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Science Videos

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These videos were developed to highlight the science that will be peformed by the James Webb Space Telescope. Read more about the visualizations in this NASA press release.

Here is a link to a YouTube playlist of all the videos:

Galaxy Evolution

Watch how the James Webb Space Telescope's ability to look farther into space than ever before will bring newborn galaxies into view. Credit: NASA/GSFC

The first mini-galaxies formed when the universe was just a few hundred million years old. Over time, these small galaxies interacted and merged to build up ever larger galaxies, including big spirals like our own Milky Way. Credit: NCSA/NASA/B. O'Shea (MSU) and M. Norman (UC San Diego)

There are more animations of galaxy evolution available at the Science Visualization Studio (SVS).

Colliding Galaxies

Galaxies were built up through collisions and mergers, but this process isn't over - and our own Milky Way galaxy provides a prime example of how it continues today. Credit: NASA/GSFC

Two spiral galaxies undergo a protracted crash lasting two billion years, eventually merging into a single elliptical galaxy. Credit: NCSA/NASA/B. Robertson (Caltech) and L. Hernquist (Harvard Univ.)

There are more animations of galaxy collision available at the Science Visualization Studio (SVS).

Evolution of the Universe

Galaxies congregate in clusters and superclusters, and at larger scales superclusters seem to blend into chains and filaments that span vast distances. This so-called cosmic web seems to be the foundation on which the universe is built. Webb will explore how stars, young galaxies and dark matter worked to create large-scale cosmic structure. Credit: NASA/GSFC

Beginning when the universe is about 20 million years old and continuing to the present day, this visualization provides a glimpse of how the cosmic web may have developed. Credit: NCSA/NASA/R. Cen and J. Ostriker, (Princeton Univ.)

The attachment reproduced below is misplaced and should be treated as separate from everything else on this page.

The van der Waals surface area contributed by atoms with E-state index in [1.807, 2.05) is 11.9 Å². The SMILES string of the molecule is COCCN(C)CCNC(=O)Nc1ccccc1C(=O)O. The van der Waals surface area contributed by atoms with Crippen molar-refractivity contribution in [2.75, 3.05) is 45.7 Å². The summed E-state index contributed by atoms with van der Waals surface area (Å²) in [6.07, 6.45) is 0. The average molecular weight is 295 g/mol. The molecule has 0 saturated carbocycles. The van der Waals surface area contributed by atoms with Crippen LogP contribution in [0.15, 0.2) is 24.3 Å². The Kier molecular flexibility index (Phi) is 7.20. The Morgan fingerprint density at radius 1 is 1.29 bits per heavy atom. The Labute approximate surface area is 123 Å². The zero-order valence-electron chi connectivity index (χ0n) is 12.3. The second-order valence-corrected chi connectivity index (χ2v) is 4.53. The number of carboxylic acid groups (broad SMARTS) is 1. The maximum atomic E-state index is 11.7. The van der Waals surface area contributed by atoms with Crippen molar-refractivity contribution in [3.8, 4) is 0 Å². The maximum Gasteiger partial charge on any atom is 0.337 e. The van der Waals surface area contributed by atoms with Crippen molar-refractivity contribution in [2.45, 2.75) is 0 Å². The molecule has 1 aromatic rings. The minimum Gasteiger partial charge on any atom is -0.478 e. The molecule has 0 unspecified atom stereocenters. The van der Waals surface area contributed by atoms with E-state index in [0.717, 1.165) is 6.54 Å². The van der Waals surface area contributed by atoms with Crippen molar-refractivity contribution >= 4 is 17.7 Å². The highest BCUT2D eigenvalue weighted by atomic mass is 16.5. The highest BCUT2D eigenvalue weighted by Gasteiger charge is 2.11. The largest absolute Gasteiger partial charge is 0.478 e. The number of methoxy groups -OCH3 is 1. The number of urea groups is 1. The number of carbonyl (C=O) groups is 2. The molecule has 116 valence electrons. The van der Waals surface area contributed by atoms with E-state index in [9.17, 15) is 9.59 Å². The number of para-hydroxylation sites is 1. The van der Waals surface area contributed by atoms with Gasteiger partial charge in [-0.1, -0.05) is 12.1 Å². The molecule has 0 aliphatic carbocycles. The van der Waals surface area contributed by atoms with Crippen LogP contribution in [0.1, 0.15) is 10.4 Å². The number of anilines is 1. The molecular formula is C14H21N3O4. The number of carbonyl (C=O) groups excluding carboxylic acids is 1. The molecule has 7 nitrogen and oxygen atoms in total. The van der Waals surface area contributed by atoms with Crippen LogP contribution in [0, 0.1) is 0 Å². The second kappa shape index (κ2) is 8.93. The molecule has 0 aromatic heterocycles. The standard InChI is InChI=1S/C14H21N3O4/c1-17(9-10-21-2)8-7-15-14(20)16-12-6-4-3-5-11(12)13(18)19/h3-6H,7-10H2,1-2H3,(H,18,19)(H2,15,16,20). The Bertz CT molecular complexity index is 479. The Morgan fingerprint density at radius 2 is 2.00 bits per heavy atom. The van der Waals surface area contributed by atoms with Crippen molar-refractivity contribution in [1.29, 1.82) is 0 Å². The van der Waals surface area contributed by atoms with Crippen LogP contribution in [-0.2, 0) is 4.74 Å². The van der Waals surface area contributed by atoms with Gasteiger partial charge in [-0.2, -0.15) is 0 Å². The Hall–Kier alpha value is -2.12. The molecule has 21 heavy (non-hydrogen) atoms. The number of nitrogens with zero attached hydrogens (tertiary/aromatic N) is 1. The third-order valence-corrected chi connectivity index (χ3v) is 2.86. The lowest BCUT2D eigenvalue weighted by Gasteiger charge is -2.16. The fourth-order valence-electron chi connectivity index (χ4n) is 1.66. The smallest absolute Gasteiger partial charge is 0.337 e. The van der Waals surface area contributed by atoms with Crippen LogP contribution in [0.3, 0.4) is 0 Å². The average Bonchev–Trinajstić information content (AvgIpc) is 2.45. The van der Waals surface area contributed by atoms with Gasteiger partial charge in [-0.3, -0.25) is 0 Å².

There are more animations of the evolution of the universe available at the Science Visualization Studio (SVS).

Planetary Formation

Stars and planets form in the dark, inside vast, cold clouds of gas and dust. The James Webb Space Telescope's large mirror and infrared sensitivity will let astronomers peer inside dusty knots where the youngest stars and planets are forming. Credit: NASA/GSFC

Deep within the cold, turbulent cocoon of a molecular cloud teem numerous stars in the earliest phases of formation. One of these protostars hosts a dusty disk where brown dwarfs or planets may one day form. Credit: NCSA/NASA/A. Kritsuk and M. Norman (UC San Diego) and A. Boley (Univ. of Florida)

There are more animations of the planetary formation available at the Science Visualization Studio (SVS).

Planetary Studies

We now know of hundreds of planets outside of the solar system, ranging from giant planets with masses much greater than Jupiter's to worlds only a few times more massive Earth. But where do the planets we know best fit into this menagerie of new worlds? Are there planets like Earth elsewhere in the galaxy? Webb will help astronomers answer these questions. Credit: NASA/GSFC

The protoplanetary disk around a young, isolated star evolves over 16,000 years. Bright, dense spiral arms of gas and dust gradually develop and then collapse into denser clumps that could form planets. NCSA/NASA/A. Boley (Univ. of Florida)

There are more animations of the planetary formation available at the Science Visualization Studio (SVS).

Webb is an international collaboration between NASA, the European Space Agency (ESA), and the Canadian Space Agency (CSA). The NASA Goddard Space Flight Center is managing the development effort. The prime contractor is Northrop Grumman; the Space Telescope Science Institute will operate Webb after launch.